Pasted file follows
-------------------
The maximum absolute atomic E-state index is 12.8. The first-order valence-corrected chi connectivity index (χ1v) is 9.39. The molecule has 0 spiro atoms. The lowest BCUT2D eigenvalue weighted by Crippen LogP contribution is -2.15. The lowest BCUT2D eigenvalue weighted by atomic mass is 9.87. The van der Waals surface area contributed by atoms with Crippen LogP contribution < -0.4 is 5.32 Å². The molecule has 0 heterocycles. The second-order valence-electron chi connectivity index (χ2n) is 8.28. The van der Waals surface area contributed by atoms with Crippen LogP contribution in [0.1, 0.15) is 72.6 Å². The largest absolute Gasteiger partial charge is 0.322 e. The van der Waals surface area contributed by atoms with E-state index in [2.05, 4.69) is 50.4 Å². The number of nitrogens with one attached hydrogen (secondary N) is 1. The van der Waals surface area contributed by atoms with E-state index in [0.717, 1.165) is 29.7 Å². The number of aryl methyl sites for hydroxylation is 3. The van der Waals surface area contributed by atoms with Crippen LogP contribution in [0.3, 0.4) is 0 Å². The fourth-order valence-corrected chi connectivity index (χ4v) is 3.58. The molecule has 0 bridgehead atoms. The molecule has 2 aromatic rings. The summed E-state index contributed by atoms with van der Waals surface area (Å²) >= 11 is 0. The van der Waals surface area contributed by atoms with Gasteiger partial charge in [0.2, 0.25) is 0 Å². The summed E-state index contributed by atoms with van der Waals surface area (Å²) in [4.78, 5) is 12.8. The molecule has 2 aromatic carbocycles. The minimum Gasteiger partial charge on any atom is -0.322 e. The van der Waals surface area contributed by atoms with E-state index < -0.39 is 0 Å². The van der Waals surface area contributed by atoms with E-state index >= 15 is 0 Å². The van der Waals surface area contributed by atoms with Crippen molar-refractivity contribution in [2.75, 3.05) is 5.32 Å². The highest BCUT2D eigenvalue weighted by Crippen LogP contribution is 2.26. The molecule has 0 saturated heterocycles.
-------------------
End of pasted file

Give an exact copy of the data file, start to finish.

The maximum absolute atomic E-state index is 12.8. The first-order valence-corrected chi connectivity index (χ1v) is 9.39. The molecule has 0 spiro atoms. The lowest BCUT2D eigenvalue weighted by Crippen LogP contribution is -2.15. The lowest BCUT2D eigenvalue weighted by atomic mass is 9.87. The van der Waals surface area contributed by atoms with Crippen LogP contribution < -0.4 is 5.32 Å². The molecule has 0 heterocycles. The second-order valence-electron chi connectivity index (χ2n) is 8.28. The van der Waals surface area contributed by atoms with Crippen LogP contribution in [0.1, 0.15) is 72.6 Å². The largest absolute Gasteiger partial charge is 0.322 e. The van der Waals surface area contributed by atoms with E-state index in [2.05, 4.69) is 50.4 Å². The number of nitrogens with one attached hydrogen (secondary N) is 1. The van der Waals surface area contributed by atoms with E-state index in [0.717, 1.165) is 29.7 Å². The number of aryl methyl sites for hydroxylation is 3. The van der Waals surface area contributed by atoms with Crippen LogP contribution in [0.3, 0.4) is 0 Å². The fourth-order valence-corrected chi connectivity index (χ4v) is 3.58. The molecule has 0 bridgehead atoms. The molecule has 2 aromatic rings. The summed E-state index contributed by atoms with van der Waals surface area (Å²) >= 11 is 0. The van der Waals surface area contributed by atoms with Gasteiger partial charge in [0.2, 0.25) is 0 Å². The summed E-state index contributed by atoms with van der Waals surface area (Å²) in [4.78, 5) is 12.8. The molecule has 2 aromatic carbocycles. The minimum Gasteiger partial charge on any atom is -0.322 e. The van der Waals surface area contributed by atoms with E-state index < -0.39 is 0 Å². The van der Waals surface area contributed by atoms with E-state index >= 15 is 0 Å². The van der Waals surface area contributed by atoms with Crippen molar-refractivity contribution in [2.75, 3.05) is 5.32 Å². The highest BCUT2D eigenvalue weighted by Crippen LogP contribution is 2.26. The molecule has 0 saturated heterocycles.